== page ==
A Black-bellied Whistling-Duck was photographed at Westport at the end of July. This southern species has recently been increasing its range, and together with a propensity for wandering, has been turning up almost annually in the state since the first record in Ipswich ten years ago.
A Snow Goose was a rare summer sight in Hyannis for much of July and August. King Eiders were reported from Westport and Tuckernuck Island, only the second and fourth records this century for July and August, respectively. The family of Ring-necked Ducks in Royalston, the first documented breeding in the state since 1979, was doing well in July, although missing one of the original seven ducklings.
This was a good year for Pied-billed Grebes, which were recorded in seven counties this summer with breeding confirmed in at least two locations. Pied-billed Grebe is listed as endangered, together with eight other bird species, under the Massachusetts Endangered Species Act (MESA).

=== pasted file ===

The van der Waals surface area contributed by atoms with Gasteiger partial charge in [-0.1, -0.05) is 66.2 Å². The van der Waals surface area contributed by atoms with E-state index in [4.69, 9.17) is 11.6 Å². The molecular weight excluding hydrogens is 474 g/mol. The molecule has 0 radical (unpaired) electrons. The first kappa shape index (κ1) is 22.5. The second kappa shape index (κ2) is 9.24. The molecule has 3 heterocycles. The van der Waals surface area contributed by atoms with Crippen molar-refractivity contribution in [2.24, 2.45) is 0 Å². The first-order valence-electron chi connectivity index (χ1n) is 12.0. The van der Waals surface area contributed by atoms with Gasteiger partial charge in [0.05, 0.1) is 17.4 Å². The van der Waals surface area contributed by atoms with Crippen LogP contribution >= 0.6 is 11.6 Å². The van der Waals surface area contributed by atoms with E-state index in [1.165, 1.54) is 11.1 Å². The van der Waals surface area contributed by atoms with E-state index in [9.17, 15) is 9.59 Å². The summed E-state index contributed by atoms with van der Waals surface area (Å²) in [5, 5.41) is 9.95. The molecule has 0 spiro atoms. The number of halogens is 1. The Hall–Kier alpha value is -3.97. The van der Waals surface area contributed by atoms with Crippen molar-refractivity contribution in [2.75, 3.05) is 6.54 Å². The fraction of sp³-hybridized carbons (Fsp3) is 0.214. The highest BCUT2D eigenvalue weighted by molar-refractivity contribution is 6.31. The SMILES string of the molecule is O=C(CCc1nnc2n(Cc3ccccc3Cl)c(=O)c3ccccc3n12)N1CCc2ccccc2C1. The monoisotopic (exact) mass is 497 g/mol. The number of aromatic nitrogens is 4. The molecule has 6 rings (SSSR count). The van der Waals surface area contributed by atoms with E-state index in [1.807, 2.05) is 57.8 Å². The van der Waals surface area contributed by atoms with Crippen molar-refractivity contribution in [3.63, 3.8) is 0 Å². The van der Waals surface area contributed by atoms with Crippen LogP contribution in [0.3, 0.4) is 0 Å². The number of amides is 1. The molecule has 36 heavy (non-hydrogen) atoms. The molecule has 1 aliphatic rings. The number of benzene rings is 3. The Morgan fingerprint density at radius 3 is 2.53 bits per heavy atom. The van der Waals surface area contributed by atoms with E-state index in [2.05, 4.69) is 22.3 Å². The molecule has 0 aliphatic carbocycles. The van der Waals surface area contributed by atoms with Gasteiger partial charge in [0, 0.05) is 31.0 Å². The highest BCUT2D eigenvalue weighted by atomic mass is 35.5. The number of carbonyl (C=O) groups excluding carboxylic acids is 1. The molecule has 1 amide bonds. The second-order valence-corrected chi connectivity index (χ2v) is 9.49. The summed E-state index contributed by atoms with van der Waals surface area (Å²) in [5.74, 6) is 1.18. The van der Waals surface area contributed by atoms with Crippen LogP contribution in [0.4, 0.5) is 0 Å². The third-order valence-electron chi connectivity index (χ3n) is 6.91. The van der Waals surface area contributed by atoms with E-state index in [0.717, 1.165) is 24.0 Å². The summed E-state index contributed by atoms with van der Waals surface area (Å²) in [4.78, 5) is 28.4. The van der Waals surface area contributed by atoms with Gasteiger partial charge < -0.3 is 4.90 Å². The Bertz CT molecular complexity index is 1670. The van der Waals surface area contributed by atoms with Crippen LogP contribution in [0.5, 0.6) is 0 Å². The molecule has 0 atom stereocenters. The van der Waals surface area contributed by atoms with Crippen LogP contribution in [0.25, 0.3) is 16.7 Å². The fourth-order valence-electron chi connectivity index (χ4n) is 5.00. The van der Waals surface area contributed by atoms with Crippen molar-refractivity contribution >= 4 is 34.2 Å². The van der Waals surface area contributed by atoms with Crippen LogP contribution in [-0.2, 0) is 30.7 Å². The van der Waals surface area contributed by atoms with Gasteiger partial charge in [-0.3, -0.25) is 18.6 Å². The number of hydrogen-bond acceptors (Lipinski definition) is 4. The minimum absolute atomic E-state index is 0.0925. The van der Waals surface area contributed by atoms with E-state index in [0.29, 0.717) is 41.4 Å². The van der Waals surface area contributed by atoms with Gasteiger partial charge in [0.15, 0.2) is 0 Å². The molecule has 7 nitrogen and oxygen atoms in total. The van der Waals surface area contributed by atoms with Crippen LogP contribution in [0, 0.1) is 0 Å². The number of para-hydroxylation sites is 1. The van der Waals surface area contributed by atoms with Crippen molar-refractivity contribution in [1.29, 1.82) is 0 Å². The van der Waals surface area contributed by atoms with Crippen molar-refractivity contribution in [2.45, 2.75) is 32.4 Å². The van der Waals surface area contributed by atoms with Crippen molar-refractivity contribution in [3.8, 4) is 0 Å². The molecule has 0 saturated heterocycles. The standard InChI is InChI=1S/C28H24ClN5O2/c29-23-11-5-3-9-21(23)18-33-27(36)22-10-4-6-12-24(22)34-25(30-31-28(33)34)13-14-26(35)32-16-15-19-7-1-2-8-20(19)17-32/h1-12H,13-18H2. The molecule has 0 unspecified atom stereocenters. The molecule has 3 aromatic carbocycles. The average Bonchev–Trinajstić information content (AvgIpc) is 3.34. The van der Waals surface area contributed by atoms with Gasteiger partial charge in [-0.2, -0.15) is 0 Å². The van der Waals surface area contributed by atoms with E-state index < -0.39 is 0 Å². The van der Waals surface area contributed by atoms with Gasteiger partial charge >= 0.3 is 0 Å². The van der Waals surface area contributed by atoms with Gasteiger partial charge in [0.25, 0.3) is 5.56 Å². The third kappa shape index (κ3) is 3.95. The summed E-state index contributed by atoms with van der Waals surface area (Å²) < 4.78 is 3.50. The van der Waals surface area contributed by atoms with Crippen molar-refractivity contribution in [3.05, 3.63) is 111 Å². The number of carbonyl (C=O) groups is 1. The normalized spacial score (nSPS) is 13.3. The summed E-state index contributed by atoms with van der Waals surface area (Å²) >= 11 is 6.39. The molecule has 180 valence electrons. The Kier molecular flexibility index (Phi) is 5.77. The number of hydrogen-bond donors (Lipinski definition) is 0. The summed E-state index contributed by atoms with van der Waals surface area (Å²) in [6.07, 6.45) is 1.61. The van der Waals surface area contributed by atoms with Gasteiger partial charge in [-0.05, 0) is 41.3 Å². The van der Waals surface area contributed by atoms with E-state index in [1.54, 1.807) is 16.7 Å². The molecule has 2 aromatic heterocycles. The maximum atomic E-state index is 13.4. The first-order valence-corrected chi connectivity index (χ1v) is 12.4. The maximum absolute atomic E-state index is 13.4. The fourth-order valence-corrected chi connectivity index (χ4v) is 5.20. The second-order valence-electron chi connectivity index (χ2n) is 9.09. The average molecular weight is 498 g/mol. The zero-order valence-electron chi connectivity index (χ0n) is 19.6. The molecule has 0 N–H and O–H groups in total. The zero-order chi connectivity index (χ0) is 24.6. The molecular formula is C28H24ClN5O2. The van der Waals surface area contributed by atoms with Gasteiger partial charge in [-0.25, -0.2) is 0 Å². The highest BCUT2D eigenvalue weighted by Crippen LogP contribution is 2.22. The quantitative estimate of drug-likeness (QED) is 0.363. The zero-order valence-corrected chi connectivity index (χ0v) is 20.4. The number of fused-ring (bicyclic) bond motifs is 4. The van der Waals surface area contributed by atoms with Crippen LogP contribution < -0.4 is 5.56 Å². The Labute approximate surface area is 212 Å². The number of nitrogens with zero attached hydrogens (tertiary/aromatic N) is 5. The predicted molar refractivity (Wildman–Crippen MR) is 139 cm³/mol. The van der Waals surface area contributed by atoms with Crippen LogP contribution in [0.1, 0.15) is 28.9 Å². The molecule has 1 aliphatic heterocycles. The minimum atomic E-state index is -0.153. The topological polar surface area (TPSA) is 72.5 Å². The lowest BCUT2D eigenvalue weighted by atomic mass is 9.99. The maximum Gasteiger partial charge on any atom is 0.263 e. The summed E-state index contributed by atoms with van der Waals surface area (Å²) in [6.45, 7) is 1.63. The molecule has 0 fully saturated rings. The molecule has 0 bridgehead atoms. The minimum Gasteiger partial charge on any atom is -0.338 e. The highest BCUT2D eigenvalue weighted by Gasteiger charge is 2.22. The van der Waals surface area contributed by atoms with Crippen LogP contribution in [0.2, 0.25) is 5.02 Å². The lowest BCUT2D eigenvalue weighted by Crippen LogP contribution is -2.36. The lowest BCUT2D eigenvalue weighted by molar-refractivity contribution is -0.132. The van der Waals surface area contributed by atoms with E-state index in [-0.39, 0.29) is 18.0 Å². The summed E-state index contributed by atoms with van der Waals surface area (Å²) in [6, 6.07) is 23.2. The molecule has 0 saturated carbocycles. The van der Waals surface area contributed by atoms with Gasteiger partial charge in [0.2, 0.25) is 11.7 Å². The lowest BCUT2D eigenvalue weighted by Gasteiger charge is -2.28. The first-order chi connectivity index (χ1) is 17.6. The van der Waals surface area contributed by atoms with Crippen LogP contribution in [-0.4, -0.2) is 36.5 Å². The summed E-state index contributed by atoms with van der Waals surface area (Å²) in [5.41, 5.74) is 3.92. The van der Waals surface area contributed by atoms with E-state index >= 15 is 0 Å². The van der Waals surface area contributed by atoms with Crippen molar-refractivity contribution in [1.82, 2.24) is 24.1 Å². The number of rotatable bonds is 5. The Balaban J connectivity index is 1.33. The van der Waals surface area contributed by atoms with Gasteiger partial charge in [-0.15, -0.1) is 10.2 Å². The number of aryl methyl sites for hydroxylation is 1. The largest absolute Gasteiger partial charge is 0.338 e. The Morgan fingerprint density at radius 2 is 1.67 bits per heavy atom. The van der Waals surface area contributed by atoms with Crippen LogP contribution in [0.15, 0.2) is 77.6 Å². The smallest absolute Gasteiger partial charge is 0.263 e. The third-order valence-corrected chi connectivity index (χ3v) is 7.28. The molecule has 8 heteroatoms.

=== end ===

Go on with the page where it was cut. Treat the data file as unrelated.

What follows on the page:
Common Nighthawks begin their southern migration in the last weeks of August, typically peaking around September 1 (see Figure 1). Over the past fifty years this goatsucker has been suffering a massive population decline. This year, however, brought a welcome respite from the bad news: Tom Gagnon, Northampton nighthawk watcher, reported the numbers this fall to be his third best for the past 44 years. It was also the first time he'd had back-to-back nights of more than 1,000 birds. A Chuck-will's-widow continued into July in Plymouth.
Fairhaven has become the go-to place in the state for rail watching. This summer allowed for a good comparison of the two large rallids, with a King Rail present throughout July and the first half of August together with up to two Clapper Rails. Clappers were also reported from nearby Westport and locations around the Cape. Common Gallinules were present at five sites, including an impressive six individuals at Monomoy.